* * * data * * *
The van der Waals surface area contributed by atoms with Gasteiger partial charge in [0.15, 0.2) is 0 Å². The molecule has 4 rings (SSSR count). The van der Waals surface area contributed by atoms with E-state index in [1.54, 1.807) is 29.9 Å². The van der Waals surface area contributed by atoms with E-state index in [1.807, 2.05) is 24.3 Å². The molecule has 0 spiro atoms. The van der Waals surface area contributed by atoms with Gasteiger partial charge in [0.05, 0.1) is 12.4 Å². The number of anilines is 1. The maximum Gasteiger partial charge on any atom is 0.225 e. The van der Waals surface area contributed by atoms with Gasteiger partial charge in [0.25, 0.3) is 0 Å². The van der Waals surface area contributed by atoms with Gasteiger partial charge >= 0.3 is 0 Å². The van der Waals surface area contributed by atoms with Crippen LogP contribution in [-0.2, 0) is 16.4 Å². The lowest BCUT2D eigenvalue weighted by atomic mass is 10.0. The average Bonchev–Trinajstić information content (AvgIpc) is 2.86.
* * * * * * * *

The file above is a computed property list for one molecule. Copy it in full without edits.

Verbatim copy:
The van der Waals surface area contributed by atoms with Gasteiger partial charge in [0.15, 0.2) is 0 Å². The molecule has 4 rings (SSSR count). The van der Waals surface area contributed by atoms with E-state index in [1.54, 1.807) is 29.9 Å². The van der Waals surface area contributed by atoms with E-state index in [1.807, 2.05) is 24.3 Å². The molecule has 0 spiro atoms. The van der Waals surface area contributed by atoms with Gasteiger partial charge in [0.05, 0.1) is 12.4 Å². The number of anilines is 1. The maximum Gasteiger partial charge on any atom is 0.225 e. The van der Waals surface area contributed by atoms with Gasteiger partial charge in [0.25, 0.3) is 0 Å². The van der Waals surface area contributed by atoms with Gasteiger partial charge >= 0.3 is 0 Å². The van der Waals surface area contributed by atoms with Crippen LogP contribution in [-0.2, 0) is 16.4 Å². The lowest BCUT2D eigenvalue weighted by atomic mass is 10.0. The average Bonchev–Trinajstić information content (AvgIpc) is 2.86.